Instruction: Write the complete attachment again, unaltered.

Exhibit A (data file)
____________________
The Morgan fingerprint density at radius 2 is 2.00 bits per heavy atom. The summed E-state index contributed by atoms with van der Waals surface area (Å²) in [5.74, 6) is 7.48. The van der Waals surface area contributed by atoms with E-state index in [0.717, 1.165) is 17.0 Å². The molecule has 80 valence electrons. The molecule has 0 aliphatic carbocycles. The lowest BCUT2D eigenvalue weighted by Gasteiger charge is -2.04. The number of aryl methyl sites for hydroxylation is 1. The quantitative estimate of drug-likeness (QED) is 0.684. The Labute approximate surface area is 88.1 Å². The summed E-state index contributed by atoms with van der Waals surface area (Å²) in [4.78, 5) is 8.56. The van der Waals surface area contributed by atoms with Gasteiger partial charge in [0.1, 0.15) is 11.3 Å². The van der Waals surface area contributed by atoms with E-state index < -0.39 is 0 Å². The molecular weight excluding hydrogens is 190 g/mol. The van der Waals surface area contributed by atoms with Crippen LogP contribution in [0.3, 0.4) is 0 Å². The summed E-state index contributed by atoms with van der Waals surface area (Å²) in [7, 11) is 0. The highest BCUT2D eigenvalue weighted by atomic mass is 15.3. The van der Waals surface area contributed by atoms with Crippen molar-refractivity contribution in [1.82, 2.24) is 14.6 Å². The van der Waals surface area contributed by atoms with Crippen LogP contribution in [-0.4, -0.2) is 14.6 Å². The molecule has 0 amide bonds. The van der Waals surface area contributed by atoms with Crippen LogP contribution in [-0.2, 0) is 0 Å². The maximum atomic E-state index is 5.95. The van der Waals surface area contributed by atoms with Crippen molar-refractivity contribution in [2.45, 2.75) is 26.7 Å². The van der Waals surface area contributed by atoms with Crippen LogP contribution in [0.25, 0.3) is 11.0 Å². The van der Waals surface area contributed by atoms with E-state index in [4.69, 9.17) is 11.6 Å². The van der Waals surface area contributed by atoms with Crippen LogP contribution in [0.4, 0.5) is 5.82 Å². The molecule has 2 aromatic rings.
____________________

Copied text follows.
The Morgan fingerprint density at radius 2 is 2.00 bits per heavy atom. The summed E-state index contributed by atoms with van der Waals surface area (Å²) in [5.74, 6) is 7.48. The van der Waals surface area contributed by atoms with E-state index in [0.717, 1.165) is 17.0 Å². The molecule has 80 valence electrons. The molecule has 0 aliphatic carbocycles. The lowest BCUT2D eigenvalue weighted by Gasteiger charge is -2.04. The number of aryl methyl sites for hydroxylation is 1. The quantitative estimate of drug-likeness (QED) is 0.684. The Labute approximate surface area is 88.1 Å². The summed E-state index contributed by atoms with van der Waals surface area (Å²) in [4.78, 5) is 8.56. The van der Waals surface area contributed by atoms with Gasteiger partial charge in [0.1, 0.15) is 11.3 Å². The van der Waals surface area contributed by atoms with E-state index < -0.39 is 0 Å². The molecular weight excluding hydrogens is 190 g/mol. The van der Waals surface area contributed by atoms with Crippen LogP contribution in [0.3, 0.4) is 0 Å². The summed E-state index contributed by atoms with van der Waals surface area (Å²) in [7, 11) is 0. The highest BCUT2D eigenvalue weighted by atomic mass is 15.3. The van der Waals surface area contributed by atoms with Crippen molar-refractivity contribution in [1.82, 2.24) is 14.6 Å². The van der Waals surface area contributed by atoms with Crippen LogP contribution in [-0.4, -0.2) is 14.6 Å². The molecule has 0 amide bonds. The van der Waals surface area contributed by atoms with Crippen LogP contribution in [-0.2, 0) is 0 Å². The maximum atomic E-state index is 5.95. The van der Waals surface area contributed by atoms with Crippen molar-refractivity contribution in [2.45, 2.75) is 26.7 Å². The van der Waals surface area contributed by atoms with Crippen LogP contribution in [0.25, 0.3) is 11.0 Å². The van der Waals surface area contributed by atoms with E-state index in [4.69, 9.17) is 11.6 Å². The van der Waals surface area contributed by atoms with Crippen LogP contribution in [0.4, 0.5) is 5.82 Å². The molecule has 2 aromatic rings.